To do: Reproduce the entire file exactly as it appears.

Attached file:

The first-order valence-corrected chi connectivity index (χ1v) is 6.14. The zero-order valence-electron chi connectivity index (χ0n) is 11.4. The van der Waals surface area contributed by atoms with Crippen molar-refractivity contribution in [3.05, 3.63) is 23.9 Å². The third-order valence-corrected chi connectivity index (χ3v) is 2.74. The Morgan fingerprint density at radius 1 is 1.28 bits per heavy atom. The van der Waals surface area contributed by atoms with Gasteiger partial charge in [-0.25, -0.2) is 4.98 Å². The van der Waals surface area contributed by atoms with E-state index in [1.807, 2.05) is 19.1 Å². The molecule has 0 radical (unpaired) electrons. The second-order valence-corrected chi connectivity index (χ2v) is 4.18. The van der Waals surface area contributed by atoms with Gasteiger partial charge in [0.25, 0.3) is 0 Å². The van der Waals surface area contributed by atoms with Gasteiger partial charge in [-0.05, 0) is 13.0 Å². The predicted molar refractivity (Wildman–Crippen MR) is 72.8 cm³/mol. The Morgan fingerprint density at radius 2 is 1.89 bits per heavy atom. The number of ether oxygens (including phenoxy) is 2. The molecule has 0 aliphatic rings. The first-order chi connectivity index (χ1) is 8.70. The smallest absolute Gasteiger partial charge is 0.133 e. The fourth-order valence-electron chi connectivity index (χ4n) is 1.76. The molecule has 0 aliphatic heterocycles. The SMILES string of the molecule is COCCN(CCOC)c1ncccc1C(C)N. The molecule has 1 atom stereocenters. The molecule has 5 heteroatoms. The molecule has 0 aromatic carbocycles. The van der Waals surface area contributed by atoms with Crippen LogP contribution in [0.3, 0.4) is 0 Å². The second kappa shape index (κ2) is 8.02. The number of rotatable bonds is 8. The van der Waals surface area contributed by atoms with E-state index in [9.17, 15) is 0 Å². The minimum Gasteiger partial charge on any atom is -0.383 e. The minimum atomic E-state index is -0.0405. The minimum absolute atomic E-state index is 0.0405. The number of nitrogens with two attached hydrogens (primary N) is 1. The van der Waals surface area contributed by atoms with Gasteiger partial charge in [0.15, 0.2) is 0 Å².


The first-order valence-corrected chi connectivity index (χ1v) is 6.14. The zero-order valence-electron chi connectivity index (χ0n) is 11.4. The van der Waals surface area contributed by atoms with Crippen molar-refractivity contribution in [3.05, 3.63) is 23.9 Å². The third-order valence-corrected chi connectivity index (χ3v) is 2.74. The Morgan fingerprint density at radius 1 is 1.28 bits per heavy atom. The van der Waals surface area contributed by atoms with Gasteiger partial charge in [-0.25, -0.2) is 4.98 Å². The van der Waals surface area contributed by atoms with E-state index in [1.807, 2.05) is 19.1 Å². The molecule has 0 radical (unpaired) electrons. The second-order valence-corrected chi connectivity index (χ2v) is 4.18. The van der Waals surface area contributed by atoms with Gasteiger partial charge in [0.25, 0.3) is 0 Å². The van der Waals surface area contributed by atoms with Gasteiger partial charge in [-0.05, 0) is 13.0 Å². The predicted molar refractivity (Wildman–Crippen MR) is 72.8 cm³/mol. The Morgan fingerprint density at radius 2 is 1.89 bits per heavy atom. The number of ether oxygens (including phenoxy) is 2. The molecule has 0 aliphatic rings. The first-order chi connectivity index (χ1) is 8.70. The smallest absolute Gasteiger partial charge is 0.133 e. The fourth-order valence-electron chi connectivity index (χ4n) is 1.76. The molecule has 0 aliphatic heterocycles. The SMILES string of the molecule is COCCN(CCOC)c1ncccc1C(C)N. The molecule has 1 atom stereocenters. The molecule has 5 heteroatoms. The molecule has 0 aromatic carbocycles. The van der Waals surface area contributed by atoms with Crippen LogP contribution in [0.3, 0.4) is 0 Å². The second kappa shape index (κ2) is 8.02. The number of rotatable bonds is 8. The van der Waals surface area contributed by atoms with E-state index in [9.17, 15) is 0 Å². The minimum Gasteiger partial charge on any atom is -0.383 e. The minimum atomic E-state index is -0.0405. The minimum absolute atomic E-state index is 0.0405. The number of nitrogens with two attached hydrogens (primary N) is 1. The van der Waals surface area contributed by atoms with Gasteiger partial charge in [0.15, 0.2) is 0 Å².